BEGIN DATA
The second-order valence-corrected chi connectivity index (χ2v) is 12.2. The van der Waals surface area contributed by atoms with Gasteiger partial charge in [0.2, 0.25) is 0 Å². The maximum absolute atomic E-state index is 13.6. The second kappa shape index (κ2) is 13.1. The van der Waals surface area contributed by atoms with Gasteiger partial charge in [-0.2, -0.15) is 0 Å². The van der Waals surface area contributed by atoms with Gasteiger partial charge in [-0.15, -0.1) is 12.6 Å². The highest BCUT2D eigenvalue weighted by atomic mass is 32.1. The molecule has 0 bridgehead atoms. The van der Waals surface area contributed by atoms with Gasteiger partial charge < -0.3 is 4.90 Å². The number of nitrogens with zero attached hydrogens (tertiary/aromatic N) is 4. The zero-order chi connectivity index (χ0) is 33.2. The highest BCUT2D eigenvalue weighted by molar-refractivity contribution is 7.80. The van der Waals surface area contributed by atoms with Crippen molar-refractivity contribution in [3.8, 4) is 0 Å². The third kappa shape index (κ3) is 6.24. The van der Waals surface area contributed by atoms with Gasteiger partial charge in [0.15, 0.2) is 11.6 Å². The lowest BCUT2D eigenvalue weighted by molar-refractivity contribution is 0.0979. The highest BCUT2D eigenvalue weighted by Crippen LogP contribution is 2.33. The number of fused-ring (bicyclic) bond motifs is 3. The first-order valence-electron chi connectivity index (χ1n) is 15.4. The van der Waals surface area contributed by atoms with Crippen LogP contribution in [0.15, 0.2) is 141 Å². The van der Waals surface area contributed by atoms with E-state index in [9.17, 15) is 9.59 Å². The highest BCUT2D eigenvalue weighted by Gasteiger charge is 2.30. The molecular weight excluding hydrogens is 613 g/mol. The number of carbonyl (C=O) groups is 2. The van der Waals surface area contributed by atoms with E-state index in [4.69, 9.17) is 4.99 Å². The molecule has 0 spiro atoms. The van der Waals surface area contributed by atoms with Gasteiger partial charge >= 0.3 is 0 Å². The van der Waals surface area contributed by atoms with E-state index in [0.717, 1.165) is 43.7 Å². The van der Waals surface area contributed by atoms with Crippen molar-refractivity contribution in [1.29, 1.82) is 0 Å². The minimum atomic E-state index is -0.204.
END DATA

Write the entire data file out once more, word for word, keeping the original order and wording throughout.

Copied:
The second-order valence-corrected chi connectivity index (χ2v) is 12.2. The van der Waals surface area contributed by atoms with Gasteiger partial charge in [0.2, 0.25) is 0 Å². The maximum absolute atomic E-state index is 13.6. The second kappa shape index (κ2) is 13.1. The van der Waals surface area contributed by atoms with Gasteiger partial charge in [-0.2, -0.15) is 0 Å². The van der Waals surface area contributed by atoms with Gasteiger partial charge in [-0.15, -0.1) is 12.6 Å². The highest BCUT2D eigenvalue weighted by atomic mass is 32.1. The molecule has 0 bridgehead atoms. The van der Waals surface area contributed by atoms with Gasteiger partial charge < -0.3 is 4.90 Å². The number of nitrogens with zero attached hydrogens (tertiary/aromatic N) is 4. The zero-order chi connectivity index (χ0) is 33.2. The highest BCUT2D eigenvalue weighted by molar-refractivity contribution is 7.80. The van der Waals surface area contributed by atoms with Crippen molar-refractivity contribution in [3.8, 4) is 0 Å². The third kappa shape index (κ3) is 6.24. The van der Waals surface area contributed by atoms with Gasteiger partial charge in [0.15, 0.2) is 11.6 Å². The lowest BCUT2D eigenvalue weighted by molar-refractivity contribution is 0.0979. The highest BCUT2D eigenvalue weighted by Crippen LogP contribution is 2.33. The number of fused-ring (bicyclic) bond motifs is 3. The first-order valence-electron chi connectivity index (χ1n) is 15.4. The van der Waals surface area contributed by atoms with Crippen LogP contribution in [0.15, 0.2) is 141 Å². The van der Waals surface area contributed by atoms with E-state index in [9.17, 15) is 9.59 Å². The highest BCUT2D eigenvalue weighted by Gasteiger charge is 2.30. The molecular weight excluding hydrogens is 613 g/mol. The number of carbonyl (C=O) groups is 2. The van der Waals surface area contributed by atoms with E-state index in [4.69, 9.17) is 4.99 Å². The molecule has 0 spiro atoms. The van der Waals surface area contributed by atoms with Gasteiger partial charge >= 0.3 is 0 Å². The van der Waals surface area contributed by atoms with E-state index in [0.717, 1.165) is 43.7 Å². The van der Waals surface area contributed by atoms with Crippen molar-refractivity contribution in [1.29, 1.82) is 0 Å². The minimum atomic E-state index is -0.204.